manufacture of the base ferrite material. This base material may
be in the form of a disc, block, or plate. The base material is
machined into "C" and "I" shaped bars and then coated
("sputtered") with a fine layer of metallic material and glass.
The two sputtered bars are joined and bonded in glass so that
non-magnetically permeable gaps are created at the contact points
between the two bars. The bonded ferrite bar is machined and
sliced to form the ferrite cores exported by HML.
What is the classification of ferrite cores for magnetic
recording heads, under the Harmonized Tariff Schedule of the
United States Annotated (HTSUSA)?
LAW AND ANALYSIS:
The General Rules of Interpretation (GRI's) to the HTSUSA
govern the classification of goods in the tariff schedule. GRI 1
states, in pertinent part:
...classification shall be determined according to the terms
of the headings and any relative section or chapter notes...
You argue that: "[b]ecause composite cores rely on the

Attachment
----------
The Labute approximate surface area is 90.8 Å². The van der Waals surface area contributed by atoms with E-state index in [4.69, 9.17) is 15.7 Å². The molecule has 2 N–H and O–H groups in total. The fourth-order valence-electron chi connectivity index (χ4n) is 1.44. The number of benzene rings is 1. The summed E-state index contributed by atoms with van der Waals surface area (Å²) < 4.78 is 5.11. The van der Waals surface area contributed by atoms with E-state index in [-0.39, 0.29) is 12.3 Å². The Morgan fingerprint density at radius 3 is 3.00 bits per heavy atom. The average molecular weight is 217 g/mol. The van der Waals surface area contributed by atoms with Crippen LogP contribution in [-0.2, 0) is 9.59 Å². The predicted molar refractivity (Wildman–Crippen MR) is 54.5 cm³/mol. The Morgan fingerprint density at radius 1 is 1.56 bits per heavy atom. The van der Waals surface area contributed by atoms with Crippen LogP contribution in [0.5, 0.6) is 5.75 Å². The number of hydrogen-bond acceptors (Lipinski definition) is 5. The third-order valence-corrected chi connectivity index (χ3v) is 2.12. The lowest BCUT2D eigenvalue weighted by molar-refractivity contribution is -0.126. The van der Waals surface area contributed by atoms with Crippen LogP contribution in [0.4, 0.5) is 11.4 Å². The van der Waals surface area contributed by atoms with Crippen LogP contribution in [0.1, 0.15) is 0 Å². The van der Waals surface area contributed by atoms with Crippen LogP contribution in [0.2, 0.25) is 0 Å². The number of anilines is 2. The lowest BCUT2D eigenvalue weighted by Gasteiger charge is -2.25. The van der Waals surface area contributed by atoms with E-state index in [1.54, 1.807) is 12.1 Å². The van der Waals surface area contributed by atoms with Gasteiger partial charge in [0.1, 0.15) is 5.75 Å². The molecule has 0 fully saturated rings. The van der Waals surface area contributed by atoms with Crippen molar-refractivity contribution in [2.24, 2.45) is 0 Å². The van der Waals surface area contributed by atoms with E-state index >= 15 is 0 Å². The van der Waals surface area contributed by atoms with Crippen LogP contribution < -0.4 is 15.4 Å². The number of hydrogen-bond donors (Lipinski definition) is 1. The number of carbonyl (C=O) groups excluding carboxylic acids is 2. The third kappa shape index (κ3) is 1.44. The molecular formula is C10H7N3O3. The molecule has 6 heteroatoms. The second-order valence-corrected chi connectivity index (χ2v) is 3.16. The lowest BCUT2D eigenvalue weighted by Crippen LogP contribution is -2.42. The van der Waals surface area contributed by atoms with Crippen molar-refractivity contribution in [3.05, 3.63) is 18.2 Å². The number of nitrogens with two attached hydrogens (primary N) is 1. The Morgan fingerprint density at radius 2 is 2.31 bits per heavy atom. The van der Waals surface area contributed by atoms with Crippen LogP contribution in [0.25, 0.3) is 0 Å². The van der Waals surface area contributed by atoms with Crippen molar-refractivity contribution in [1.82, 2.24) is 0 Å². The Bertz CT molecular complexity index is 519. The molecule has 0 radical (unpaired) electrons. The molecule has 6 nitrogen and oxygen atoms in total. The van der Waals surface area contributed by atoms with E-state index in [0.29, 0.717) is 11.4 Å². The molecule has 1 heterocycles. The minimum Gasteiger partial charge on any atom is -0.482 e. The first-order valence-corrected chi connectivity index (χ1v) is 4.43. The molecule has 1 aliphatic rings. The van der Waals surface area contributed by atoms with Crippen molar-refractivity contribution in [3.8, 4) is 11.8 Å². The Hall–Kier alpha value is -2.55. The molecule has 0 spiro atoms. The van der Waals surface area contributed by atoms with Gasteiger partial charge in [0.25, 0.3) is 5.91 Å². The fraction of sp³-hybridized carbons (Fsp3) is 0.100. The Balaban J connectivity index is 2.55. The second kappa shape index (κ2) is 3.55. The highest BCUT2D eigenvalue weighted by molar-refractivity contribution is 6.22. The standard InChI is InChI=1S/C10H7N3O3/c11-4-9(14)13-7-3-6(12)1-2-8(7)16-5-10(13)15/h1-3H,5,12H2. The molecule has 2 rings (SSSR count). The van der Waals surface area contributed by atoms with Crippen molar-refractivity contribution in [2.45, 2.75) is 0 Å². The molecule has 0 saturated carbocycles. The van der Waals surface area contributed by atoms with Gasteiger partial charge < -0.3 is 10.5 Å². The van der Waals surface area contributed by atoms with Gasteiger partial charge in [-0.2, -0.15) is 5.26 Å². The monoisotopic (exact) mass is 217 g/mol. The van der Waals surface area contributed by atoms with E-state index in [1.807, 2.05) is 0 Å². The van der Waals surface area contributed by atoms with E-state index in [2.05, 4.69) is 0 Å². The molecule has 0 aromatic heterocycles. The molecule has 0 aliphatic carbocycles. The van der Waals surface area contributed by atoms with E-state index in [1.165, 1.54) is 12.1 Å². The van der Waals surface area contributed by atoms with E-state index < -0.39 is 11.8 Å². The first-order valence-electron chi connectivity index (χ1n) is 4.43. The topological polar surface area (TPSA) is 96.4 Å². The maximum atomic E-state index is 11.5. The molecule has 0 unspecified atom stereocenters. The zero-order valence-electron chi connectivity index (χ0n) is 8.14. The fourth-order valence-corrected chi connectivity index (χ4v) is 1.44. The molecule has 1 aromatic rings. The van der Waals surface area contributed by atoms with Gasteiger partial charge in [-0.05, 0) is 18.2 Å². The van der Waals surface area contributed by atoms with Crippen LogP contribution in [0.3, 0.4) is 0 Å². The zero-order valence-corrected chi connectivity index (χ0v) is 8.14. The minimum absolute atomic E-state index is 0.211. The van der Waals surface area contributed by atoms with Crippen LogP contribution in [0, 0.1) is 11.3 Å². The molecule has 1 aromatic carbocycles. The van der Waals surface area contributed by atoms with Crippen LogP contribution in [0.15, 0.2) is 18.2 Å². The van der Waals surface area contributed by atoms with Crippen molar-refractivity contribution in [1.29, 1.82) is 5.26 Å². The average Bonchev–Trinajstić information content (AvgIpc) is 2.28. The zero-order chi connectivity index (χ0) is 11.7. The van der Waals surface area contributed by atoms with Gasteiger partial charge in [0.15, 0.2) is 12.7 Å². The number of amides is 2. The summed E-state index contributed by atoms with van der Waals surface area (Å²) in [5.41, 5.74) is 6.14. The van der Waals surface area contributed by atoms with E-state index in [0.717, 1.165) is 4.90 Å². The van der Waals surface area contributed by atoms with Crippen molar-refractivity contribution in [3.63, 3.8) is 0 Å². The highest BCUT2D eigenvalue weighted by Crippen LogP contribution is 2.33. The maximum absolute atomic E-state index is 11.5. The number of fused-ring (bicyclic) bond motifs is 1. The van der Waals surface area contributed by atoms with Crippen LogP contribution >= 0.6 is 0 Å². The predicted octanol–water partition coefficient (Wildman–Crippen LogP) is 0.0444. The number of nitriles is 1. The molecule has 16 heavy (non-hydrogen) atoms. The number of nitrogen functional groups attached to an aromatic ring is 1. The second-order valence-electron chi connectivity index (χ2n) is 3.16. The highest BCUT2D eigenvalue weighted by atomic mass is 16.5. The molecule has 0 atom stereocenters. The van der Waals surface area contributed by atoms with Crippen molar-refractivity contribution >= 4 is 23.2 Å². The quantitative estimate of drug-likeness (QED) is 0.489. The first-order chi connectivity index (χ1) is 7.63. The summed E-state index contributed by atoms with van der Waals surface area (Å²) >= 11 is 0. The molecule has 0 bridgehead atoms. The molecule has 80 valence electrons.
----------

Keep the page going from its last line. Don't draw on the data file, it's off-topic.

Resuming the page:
principles of induction to convert energy from one form to
another, and employ static elements to accomplish that objective,
they are static converters." Therefore, you argue that the
ferrite cores are classifiable in heading 8504, HTSUSA, which
provides for: "[e]lectrical transformers, static converters (for
example, rectifiers) and inductors; parts thereof."
The Harmonized Commodity Description and Coding System
Explanatory Notes (ENs) to heading 8504, HTSUSA, state:
(II) ELECTRICAL STATIC CONVERTERS
The apparatus of this group are used to convert
electrical energy in order to adapt it for further use.
They incorporate converting elements (e.g., valves) of
different types. They may also incorporate various
auxiliary devices (e.g., transformers, induction coils,
resistors, command regulators, etc.). Their operation is
based on the principle that the converting elements act
alternatively as conductors and non-conductors.